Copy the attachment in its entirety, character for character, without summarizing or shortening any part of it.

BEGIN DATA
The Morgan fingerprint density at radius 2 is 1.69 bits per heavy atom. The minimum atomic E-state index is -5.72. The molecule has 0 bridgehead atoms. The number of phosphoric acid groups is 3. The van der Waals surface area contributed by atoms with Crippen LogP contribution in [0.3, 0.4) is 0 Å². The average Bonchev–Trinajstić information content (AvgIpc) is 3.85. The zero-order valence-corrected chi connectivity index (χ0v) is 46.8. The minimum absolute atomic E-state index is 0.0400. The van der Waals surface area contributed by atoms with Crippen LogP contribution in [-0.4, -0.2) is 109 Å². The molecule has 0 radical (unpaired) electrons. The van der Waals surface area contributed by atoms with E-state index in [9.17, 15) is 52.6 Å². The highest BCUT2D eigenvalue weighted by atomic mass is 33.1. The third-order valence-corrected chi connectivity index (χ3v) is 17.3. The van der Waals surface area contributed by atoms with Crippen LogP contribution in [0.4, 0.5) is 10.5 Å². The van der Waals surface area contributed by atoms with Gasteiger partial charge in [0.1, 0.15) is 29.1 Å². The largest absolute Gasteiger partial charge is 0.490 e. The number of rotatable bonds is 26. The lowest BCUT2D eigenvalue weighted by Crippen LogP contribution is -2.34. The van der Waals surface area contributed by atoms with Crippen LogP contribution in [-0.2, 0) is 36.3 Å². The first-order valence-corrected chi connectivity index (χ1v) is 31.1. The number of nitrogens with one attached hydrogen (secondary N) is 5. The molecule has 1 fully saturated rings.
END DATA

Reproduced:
The Morgan fingerprint density at radius 2 is 1.69 bits per heavy atom. The minimum atomic E-state index is -5.72. The molecule has 0 bridgehead atoms. The number of phosphoric acid groups is 3. The van der Waals surface area contributed by atoms with Crippen LogP contribution in [0.3, 0.4) is 0 Å². The average Bonchev–Trinajstić information content (AvgIpc) is 3.85. The zero-order valence-corrected chi connectivity index (χ0v) is 46.8. The minimum absolute atomic E-state index is 0.0400. The van der Waals surface area contributed by atoms with Crippen LogP contribution in [-0.4, -0.2) is 109 Å². The molecule has 0 radical (unpaired) electrons. The van der Waals surface area contributed by atoms with E-state index in [9.17, 15) is 52.6 Å². The highest BCUT2D eigenvalue weighted by atomic mass is 33.1. The third-order valence-corrected chi connectivity index (χ3v) is 17.3. The van der Waals surface area contributed by atoms with Crippen LogP contribution in [0.4, 0.5) is 10.5 Å². The van der Waals surface area contributed by atoms with Gasteiger partial charge in [0.1, 0.15) is 29.1 Å². The largest absolute Gasteiger partial charge is 0.490 e. The number of rotatable bonds is 26. The lowest BCUT2D eigenvalue weighted by Crippen LogP contribution is -2.34. The van der Waals surface area contributed by atoms with Crippen LogP contribution in [-0.2, 0) is 36.3 Å². The first-order valence-corrected chi connectivity index (χ1v) is 31.1. The number of nitrogens with one attached hydrogen (secondary N) is 5. The molecule has 1 fully saturated rings.